Article

Eukaryotic genome size database

Department of Integrative Biology, University of Guelph, Guelph, Ontario, N1G 2W1, Canada.
Nucleic Acids Research (Impact Factor: 9.11). 02/2007; 35(Database issue):D332-8. DOI: 10.1093/nar/gkl828
Source: PubMed

ABSTRACT

Three independent databases of eukaryotic genome size information have been launched or re-released in updated form since
2005: the Plant DNA C-values Database (www.kew.org/genomesize/homepage.html), the Animal Genome Size Database (www.genomesize.com) and the Fungal Genome Size Database (www.zbi.ee/fungal-genomesize/). In total, these databases provide freely accessible genome size data for >10 000 species of eukaryotes assembled from more
than 50 years' worth of literature. Such data are of significant importance to the genomics and broader scientific community
as fundamental features of genome structure, for genomics-based comparative biodiversity studies, and as direct estimators
of the cost of complete sequencing programs.

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    • "Despite the advent of NGS, developing fungal microsatellite markers is still challenging (Dutech et al. 2007; Schoebel et al. 2013a, b). While the small size of fungal genomes, most ranging from 10 to 60 Mbp (Gregory et al. 2007), makes it easier to explore the genome to find microsatellite loci, it appears that microsatellites are less abundant in fungi than in any other organism (Dutech et al. 2007). Fungal microsatellite motifs are also known to have low numbers of repetitions (most fewer than eight), with a high proportion of mononucleotide motifs, making it difficult to find highly polymorphic SSRs (Dutech et al. 2007). "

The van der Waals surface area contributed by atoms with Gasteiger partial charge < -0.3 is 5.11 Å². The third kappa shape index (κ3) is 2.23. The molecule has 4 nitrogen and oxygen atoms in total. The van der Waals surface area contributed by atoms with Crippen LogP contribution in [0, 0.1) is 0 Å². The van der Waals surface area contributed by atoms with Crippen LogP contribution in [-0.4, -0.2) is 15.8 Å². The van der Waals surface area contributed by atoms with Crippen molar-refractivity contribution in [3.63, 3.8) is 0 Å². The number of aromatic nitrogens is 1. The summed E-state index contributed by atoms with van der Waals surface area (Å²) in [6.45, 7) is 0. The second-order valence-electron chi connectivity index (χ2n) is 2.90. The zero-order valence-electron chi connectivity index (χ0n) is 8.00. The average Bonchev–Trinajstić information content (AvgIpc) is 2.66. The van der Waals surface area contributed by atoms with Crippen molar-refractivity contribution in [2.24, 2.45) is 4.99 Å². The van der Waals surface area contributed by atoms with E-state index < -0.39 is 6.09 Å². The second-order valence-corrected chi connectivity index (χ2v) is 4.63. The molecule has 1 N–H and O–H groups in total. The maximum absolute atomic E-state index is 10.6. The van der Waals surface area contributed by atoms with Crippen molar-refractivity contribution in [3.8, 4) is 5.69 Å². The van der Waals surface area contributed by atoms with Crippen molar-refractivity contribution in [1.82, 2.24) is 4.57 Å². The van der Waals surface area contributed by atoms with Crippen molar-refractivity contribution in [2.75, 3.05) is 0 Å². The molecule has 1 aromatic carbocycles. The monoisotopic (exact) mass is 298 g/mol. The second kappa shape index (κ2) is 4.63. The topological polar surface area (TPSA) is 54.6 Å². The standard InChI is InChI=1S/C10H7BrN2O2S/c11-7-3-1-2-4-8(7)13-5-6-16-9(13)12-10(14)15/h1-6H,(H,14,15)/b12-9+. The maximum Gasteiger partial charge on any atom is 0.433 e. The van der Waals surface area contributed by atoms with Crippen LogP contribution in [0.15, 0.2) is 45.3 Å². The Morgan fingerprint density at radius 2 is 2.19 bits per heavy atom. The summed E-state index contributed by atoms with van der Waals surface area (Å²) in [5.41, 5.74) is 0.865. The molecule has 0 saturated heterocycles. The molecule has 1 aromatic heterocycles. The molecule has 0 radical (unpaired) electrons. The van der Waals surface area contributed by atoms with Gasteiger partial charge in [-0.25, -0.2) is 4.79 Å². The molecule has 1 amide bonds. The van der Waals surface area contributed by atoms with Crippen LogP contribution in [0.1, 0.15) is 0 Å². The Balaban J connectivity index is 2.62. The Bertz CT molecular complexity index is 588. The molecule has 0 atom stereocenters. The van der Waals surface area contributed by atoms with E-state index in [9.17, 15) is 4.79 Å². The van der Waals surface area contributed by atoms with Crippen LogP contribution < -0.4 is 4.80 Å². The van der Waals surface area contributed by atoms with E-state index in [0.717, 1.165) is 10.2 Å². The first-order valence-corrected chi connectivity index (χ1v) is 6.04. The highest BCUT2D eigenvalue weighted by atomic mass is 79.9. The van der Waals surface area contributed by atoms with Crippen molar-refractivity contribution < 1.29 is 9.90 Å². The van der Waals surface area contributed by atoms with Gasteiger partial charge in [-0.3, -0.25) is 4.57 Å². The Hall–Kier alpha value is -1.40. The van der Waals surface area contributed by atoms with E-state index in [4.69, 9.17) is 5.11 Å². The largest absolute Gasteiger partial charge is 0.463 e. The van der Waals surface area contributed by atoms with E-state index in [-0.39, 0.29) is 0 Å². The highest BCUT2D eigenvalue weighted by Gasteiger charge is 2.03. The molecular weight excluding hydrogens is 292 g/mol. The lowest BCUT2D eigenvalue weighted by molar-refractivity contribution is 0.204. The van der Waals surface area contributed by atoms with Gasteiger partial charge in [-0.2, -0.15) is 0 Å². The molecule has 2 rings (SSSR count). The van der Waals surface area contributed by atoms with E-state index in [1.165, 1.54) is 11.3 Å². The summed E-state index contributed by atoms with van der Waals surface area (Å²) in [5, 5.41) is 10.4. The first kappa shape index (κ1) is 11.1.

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    • "Glomeromycota genome size estimations showed great variations according to species, ranging from 0.18 to 1.08 pg of DNA per nucleus (Bianciotto & Bonfante, 1992; Hosny, Gianinazzi-Pearson, & Dulieu, 1998), that is, 176 Mb to over 1 Gb using the conversion formula of Doležel, Bartoš, Voglmayr, and Greilhuber (2003). Glomeromycota hence present the largest genome sizes among fungi (37 Mb on average—Gregory et al., 2007). Flow cytometry assays performed on isolate DAOM197198 first led to a genome size estimation of around 15 Mb (Hijri & Sanders, 2004), but later measurements using different standards indicated that the genome size could be in fact 10 times higher (154.8 "
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